Mangalorean Kube Sukke | Cockles and Clams from Coconut Island

Mrs. Robinson Crusoe? Or Mrs. Vasco da Gama? Who would I rather be? I mulled over the question as I gazed out at the expanse of azure Arabian sea before me. My fantasy of getting marooned on a deserted island was coming true. 

Girl in pink shirt standing on basaltic lava rock looking at blue sea.

I think Mrs.Vasco da Gama suited me better. After all, back in 1498 Vasco da Gama had landed on these very islands off the coast of Malpe, in Udupi, Karnataka. The story goes that he affixed a cross on these islands and named them 'O Padrao de Santa Maria' in Portuguese, before sailing on toward the Malabar coast.

Oh yes, I could so survive on this island. I leaped off the basaltic rock and into the warm water to grab at a fast disappearing clam before it buried itself into the white sand. Got it! I dragged my finger nail over the ridged surfaces of the two tightly shut shells and took a closer look. Ah, this one was perfectly heart shaped when viewed from the side. Not a clam, but a cockle then. My two years of studying zoology was finally coming to some use. I carefully placed my cockle in my hat along with my other foraged cockles and clams (locally known as kubes)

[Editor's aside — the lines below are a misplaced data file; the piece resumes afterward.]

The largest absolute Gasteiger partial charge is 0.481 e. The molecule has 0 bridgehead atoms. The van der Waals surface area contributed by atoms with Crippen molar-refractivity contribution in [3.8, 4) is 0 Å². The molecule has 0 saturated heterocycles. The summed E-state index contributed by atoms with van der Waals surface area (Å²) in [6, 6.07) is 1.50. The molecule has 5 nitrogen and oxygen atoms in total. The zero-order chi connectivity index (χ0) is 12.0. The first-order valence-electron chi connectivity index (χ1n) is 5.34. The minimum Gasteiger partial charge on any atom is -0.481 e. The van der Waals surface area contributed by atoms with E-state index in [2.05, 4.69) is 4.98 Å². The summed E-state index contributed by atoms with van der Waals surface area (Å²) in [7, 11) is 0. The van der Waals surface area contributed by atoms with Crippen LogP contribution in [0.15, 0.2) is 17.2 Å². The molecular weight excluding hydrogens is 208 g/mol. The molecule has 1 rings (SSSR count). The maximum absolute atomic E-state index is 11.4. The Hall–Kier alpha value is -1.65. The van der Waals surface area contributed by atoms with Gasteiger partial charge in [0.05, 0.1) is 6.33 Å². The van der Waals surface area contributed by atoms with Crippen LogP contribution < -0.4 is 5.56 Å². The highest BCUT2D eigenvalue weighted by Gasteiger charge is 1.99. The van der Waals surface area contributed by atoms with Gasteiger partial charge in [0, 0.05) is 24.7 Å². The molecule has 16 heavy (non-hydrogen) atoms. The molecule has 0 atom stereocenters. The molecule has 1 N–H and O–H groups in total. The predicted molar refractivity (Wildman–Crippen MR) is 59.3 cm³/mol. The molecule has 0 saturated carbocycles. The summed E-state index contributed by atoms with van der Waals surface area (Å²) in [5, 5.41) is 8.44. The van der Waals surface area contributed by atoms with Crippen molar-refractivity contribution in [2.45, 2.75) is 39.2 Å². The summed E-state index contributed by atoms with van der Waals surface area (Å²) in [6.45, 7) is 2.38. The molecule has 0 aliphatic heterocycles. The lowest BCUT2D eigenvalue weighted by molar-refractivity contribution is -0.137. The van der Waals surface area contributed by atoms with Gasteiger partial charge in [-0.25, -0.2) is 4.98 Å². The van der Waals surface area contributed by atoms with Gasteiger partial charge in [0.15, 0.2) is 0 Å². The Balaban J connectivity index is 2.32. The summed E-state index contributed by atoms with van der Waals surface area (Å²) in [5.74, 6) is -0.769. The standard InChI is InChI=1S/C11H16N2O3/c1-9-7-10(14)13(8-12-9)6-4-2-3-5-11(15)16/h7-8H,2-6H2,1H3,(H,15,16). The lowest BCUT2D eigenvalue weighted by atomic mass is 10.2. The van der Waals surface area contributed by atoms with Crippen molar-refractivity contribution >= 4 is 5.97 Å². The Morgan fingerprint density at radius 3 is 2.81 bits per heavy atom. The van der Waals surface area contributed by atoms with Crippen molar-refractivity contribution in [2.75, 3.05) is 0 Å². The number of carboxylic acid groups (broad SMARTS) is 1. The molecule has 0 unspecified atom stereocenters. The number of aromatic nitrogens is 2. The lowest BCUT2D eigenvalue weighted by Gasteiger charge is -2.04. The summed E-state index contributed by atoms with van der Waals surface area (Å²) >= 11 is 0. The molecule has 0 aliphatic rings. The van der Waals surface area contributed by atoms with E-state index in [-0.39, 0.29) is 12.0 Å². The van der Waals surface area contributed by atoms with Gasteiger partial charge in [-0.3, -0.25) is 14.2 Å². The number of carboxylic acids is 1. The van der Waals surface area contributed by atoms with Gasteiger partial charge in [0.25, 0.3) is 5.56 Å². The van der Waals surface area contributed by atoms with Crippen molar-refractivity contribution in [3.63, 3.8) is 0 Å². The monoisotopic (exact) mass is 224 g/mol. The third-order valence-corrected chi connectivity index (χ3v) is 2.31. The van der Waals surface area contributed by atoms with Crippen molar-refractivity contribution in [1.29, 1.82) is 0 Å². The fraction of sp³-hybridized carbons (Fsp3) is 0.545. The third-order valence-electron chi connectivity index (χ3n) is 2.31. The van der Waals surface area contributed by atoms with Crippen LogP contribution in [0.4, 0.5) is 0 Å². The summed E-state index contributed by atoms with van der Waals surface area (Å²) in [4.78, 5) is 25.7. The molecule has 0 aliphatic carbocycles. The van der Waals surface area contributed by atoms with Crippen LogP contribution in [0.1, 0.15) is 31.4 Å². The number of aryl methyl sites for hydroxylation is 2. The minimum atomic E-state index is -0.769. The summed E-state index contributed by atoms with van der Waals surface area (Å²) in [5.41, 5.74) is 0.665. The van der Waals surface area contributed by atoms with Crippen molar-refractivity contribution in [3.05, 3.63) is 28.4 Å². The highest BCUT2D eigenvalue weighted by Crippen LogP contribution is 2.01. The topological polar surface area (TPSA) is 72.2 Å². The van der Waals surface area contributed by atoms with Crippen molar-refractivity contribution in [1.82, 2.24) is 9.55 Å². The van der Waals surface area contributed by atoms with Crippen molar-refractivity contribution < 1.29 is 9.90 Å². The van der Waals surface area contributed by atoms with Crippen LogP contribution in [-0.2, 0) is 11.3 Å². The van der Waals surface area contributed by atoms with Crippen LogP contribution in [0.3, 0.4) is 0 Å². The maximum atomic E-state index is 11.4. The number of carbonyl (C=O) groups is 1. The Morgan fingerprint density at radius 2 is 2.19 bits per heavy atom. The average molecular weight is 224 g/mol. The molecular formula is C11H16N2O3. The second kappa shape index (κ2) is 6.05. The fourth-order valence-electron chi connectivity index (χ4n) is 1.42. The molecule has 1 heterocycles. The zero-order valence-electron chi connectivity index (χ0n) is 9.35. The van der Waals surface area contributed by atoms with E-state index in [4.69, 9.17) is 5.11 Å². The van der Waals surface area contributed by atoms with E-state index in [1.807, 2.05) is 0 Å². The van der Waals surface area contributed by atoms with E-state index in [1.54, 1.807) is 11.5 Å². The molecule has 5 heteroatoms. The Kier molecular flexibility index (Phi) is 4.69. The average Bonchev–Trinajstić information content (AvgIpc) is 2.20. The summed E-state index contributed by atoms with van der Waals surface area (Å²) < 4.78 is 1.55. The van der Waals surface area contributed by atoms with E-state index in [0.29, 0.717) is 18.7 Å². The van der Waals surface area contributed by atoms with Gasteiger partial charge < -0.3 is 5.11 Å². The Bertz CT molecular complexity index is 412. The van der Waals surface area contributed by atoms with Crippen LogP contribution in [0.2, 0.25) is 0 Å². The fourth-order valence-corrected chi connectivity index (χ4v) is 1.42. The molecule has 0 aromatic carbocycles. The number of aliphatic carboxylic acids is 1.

See, I could cook these for Da Gama and his crew and we could have a very nice seafood dinner indeed. Why did they always make it out to be so difficult to catch seafood on a deserted island? Not difficult at all, I surmised, as I turned away from the glittering sea and faced the gorgeous coconut tree coastline of 'O Padrao de Santa Maria', or St. Mary's Island, also known as Coconut Island for good reason.

A grove coconut palm trees swaying in the wind
St. Mary's Island or Coconut Island off the coast of Malpe, Karnataka, India.

It had been quite an exhilarating trip getting here. After leaving Malpe on a large ferry, we made our journey out into the vast Arabian Sea. Oh glory! How I felt when I spotted St. Mary's islands on the horizon! Luckily, I wasn't in the crow's nest or I might have toppled out. The adventure was just beginning. Little did I know we would need to transfer in the middle of the ocean without a gang plank, onto a tiny little dinghy that rose and fell with every wave. And there were a lot of waves.

Then we puttered along in our little boat and tried to get as close as possible to Coconut Island. With no jetty or boat landing on the island, our dinghy stopped 25m from shore and we were instructed to jump out and wade through the water to make it to land. A soggy, wet landing, just like you see in the movies. But very refreshing, especially if you want to feel like an 18th century adventurer.